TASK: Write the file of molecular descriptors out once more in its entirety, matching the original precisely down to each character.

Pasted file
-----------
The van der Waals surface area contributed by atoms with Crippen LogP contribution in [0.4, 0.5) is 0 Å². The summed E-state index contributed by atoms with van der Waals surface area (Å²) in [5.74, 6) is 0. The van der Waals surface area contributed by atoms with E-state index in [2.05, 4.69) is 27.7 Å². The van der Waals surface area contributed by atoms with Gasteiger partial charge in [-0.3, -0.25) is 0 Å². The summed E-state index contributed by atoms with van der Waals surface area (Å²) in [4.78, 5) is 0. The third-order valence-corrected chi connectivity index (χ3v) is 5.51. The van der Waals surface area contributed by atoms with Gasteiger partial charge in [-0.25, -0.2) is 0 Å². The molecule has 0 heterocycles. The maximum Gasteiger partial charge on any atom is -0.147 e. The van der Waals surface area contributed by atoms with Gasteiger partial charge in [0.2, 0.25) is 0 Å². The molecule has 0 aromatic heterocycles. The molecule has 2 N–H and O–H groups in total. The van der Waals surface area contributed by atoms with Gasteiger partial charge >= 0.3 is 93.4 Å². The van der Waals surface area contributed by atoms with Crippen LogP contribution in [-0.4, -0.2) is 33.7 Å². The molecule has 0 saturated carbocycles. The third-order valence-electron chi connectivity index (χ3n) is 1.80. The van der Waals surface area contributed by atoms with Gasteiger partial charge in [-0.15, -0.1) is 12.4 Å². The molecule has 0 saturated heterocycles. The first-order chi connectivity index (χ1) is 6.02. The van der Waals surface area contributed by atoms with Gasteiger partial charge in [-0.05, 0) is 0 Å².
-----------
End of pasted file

The van der Waals surface area contributed by atoms with Crippen LogP contribution in [0.4, 0.5) is 0 Å². The summed E-state index contributed by atoms with van der Waals surface area (Å²) in [5.74, 6) is 0. The van der Waals surface area contributed by atoms with E-state index in [2.05, 4.69) is 27.7 Å². The van der Waals surface area contributed by atoms with Gasteiger partial charge in [-0.3, -0.25) is 0 Å². The summed E-state index contributed by atoms with van der Waals surface area (Å²) in [4.78, 5) is 0. The third-order valence-corrected chi connectivity index (χ3v) is 5.51. The van der Waals surface area contributed by atoms with Gasteiger partial charge in [-0.25, -0.2) is 0 Å². The molecule has 0 heterocycles. The maximum Gasteiger partial charge on any atom is -0.147 e. The van der Waals surface area contributed by atoms with Gasteiger partial charge in [0.2, 0.25) is 0 Å². The molecule has 0 aromatic heterocycles. The molecule has 2 N–H and O–H groups in total. The van der Waals surface area contributed by atoms with Gasteiger partial charge >= 0.3 is 93.4 Å². The van der Waals surface area contributed by atoms with Crippen LogP contribution in [-0.4, -0.2) is 33.7 Å². The molecule has 0 saturated carbocycles. The third-order valence-electron chi connectivity index (χ3n) is 1.80. The van der Waals surface area contributed by atoms with Gasteiger partial charge in [-0.15, -0.1) is 12.4 Å². The molecule has 0 saturated heterocycles. The first-order chi connectivity index (χ1) is 6.02. The van der Waals surface area contributed by atoms with Gasteiger partial charge in [-0.05, 0) is 0 Å².